By: Barry E. Haimo, Esq.
MONTH 27, 2020
The Importance of Communication in Estate Planning: Between You and Your Family
Sometimes people just don’t feel comfortable talking to their family about what they plan to do with their estate. And that makes sense. You’re essentially planning for a time when you and other relatives will no longer be here, and that’s hard.
That doesn’t change how important it is to have these conversations, though. And the fact remains, you should have them while you can.
Share the Plan: Families Who Are Open Have Estate Plans That Succeed
Sharing your estate plan increases chances for the growth and maintenance of wealth – and this is a huge deal.
When families don’t talk about the hard work behind building an estate, younger generations don’t have the same opportunity to continue its growth and success. In fact, nearly three-quarters of wealthy families lose their wealth by the second generation. (And 90 percent of third-gen successors squander their entire estate.)
Simply opening a conversation with your loved ones regarding what you’re doing and why you’re doing it can change the future of your estate and how it is managed when you’re gone.
Three Common Ways to Open Family Conversations
Although estate discussions vary widely based on personal circumstances, there are three common ways families tend to initiate these conversations. Some even employ more than one tactic over a period of time.
Talking to individual family members privately to start can often help ease them into a larger discussion together. Most clients begin with their chosen executor.
If a family is already fairly open about financial matters, an initial family meeting may work. Otherwise, talking to a few individuals who might need preparation before the family meeting can help.
Incorporating a Family Counselor
When tensions are high – or could become high at the outset of this kind of discussion – you can also bring in an experienced family counselor to help mediate them.
Explain the Decisions: Knowing Why Can Make a Positive Impact
Explaining how your decisions were made and how they impact your ultimate estate goals and intentions empowers both you and your relatives. History has shown, for instance, that choosing the right executor can make all the difference in how long an inheritance lasts.
- Focus on the positive attributes of the person to whom you’ve assigned an asset or duty rather than why another family member wasn’t chosen.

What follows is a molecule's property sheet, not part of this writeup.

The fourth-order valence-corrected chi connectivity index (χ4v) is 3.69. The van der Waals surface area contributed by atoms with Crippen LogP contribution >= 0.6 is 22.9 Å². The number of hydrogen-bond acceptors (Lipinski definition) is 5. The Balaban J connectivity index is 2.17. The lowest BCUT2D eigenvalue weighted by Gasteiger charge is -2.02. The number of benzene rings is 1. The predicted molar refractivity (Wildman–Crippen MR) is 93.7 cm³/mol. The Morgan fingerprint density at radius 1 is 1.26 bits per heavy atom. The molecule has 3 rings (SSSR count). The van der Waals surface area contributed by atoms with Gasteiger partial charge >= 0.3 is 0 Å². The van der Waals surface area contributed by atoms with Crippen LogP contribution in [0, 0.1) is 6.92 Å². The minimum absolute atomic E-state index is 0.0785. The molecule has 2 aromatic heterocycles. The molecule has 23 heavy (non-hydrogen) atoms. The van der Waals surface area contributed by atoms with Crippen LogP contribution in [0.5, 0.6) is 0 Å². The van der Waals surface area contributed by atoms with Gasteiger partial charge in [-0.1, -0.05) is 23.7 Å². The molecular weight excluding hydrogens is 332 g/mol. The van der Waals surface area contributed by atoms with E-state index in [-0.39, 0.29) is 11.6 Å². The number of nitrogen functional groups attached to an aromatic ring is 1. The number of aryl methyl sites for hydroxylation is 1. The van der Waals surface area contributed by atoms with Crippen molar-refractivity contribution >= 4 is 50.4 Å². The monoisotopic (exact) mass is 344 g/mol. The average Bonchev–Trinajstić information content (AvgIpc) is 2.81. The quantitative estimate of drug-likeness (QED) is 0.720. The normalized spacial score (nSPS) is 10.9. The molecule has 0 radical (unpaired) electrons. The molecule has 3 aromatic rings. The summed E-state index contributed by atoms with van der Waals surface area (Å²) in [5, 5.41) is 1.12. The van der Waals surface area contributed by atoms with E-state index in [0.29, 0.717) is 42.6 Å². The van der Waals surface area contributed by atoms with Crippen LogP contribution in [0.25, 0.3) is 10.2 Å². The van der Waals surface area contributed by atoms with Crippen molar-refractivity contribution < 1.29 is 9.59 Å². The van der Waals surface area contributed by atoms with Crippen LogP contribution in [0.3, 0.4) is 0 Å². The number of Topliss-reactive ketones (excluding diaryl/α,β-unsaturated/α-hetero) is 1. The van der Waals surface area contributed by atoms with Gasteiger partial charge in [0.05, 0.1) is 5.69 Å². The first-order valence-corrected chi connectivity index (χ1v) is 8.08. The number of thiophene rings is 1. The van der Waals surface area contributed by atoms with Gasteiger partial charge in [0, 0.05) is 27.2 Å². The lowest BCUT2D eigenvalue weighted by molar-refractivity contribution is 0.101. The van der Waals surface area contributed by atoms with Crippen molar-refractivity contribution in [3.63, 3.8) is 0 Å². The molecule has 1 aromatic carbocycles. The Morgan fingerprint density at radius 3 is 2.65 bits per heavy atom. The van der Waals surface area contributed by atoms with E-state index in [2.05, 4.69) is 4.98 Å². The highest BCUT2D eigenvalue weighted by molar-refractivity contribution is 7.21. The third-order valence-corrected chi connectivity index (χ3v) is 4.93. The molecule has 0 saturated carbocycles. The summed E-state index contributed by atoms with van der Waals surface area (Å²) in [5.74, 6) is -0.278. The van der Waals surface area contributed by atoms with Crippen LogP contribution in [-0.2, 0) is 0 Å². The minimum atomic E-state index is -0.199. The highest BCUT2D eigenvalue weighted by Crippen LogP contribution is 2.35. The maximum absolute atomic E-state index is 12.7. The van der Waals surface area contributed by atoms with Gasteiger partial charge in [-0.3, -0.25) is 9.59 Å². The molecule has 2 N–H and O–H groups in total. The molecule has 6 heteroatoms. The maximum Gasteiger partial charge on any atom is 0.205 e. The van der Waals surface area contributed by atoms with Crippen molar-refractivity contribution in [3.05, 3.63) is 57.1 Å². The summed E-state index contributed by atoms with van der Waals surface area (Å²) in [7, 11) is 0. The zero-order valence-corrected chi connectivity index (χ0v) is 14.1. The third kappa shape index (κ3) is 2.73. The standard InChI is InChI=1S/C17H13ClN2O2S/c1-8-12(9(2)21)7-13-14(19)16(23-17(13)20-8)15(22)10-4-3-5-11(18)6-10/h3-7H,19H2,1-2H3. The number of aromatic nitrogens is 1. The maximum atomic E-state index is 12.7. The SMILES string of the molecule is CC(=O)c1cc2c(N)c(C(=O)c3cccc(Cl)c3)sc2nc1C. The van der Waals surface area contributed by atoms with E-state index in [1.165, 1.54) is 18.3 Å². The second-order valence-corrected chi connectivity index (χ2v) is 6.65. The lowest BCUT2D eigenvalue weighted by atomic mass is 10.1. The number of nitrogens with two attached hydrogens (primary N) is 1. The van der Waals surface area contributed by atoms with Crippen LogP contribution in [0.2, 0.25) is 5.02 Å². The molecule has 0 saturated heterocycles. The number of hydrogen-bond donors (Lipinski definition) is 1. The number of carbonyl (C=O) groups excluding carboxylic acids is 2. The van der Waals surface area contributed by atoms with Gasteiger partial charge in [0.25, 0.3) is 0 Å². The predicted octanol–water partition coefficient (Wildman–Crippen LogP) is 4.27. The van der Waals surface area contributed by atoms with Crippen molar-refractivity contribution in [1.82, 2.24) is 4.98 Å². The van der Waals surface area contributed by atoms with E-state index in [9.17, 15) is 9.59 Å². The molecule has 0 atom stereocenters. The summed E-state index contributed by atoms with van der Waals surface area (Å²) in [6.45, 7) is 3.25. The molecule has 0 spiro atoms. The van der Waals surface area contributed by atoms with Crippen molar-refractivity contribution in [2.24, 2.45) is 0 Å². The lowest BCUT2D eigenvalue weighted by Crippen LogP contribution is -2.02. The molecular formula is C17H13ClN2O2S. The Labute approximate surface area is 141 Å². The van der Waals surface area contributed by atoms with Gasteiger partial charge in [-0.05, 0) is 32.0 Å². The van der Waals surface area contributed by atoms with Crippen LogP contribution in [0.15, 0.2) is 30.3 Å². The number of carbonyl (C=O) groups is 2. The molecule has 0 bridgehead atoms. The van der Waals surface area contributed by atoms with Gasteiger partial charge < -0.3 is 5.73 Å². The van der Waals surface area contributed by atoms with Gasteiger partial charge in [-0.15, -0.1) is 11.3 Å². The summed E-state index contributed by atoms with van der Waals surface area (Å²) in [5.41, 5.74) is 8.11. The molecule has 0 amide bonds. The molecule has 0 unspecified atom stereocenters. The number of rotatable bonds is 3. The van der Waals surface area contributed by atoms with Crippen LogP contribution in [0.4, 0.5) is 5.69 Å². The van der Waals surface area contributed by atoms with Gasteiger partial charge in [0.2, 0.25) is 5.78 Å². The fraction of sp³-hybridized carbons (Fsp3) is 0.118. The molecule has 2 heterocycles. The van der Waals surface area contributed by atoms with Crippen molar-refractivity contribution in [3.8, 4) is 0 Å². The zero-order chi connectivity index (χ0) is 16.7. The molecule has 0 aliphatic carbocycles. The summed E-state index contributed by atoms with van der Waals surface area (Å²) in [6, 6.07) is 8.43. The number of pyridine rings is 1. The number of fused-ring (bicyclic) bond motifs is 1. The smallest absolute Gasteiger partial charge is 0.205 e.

- If someone begins showing signs of having difficulty with decisions, acknowledge what you see in them and reassure them of their importance in this plan.
- Try to bring them back into the fold by sharing what task you have assigned or items you have bequeathed to their care and the positive attributes that led to that decision.
Base Decisions on Successors’ Strengths, Not Weaknesses
Let’s say a parent’s first child is running a family ranch and their middle child is an accountant. So instead of choosing the eldest, they select the second child as estate executor.
The parent may explain to both children the decision like this:
The Accountant Can Help Estate Growth
The estate needs to be managed by the younger sibling because he or she has spent their entire career working with numbers and money, and can effectively work with estate plan managers to ensure the continued growth of the estate can continue to help the family.
The Rancher Can Manage the Ranch’s Success
If the eldest seems upset, then the parent may point out that the ranch must continue to be managed by them because they’ve proven to be amazing at continuing the ranch’s success – which will likely play a large role in their estate plan.
The Estate Benefits from Both
Driving home the importance of each role can solidify a sibling relationship that could have otherwise gone south.
Transparency can be quite difficult, but coming from a place of love and concern for your family’s future can help.
For more personalized guidance in sharing your plans with loved ones, reach out! There are a number of ways to get through these tough conversations successfully.
Barry E. Haimo, Esq.
Strategic Planning With Purpose®
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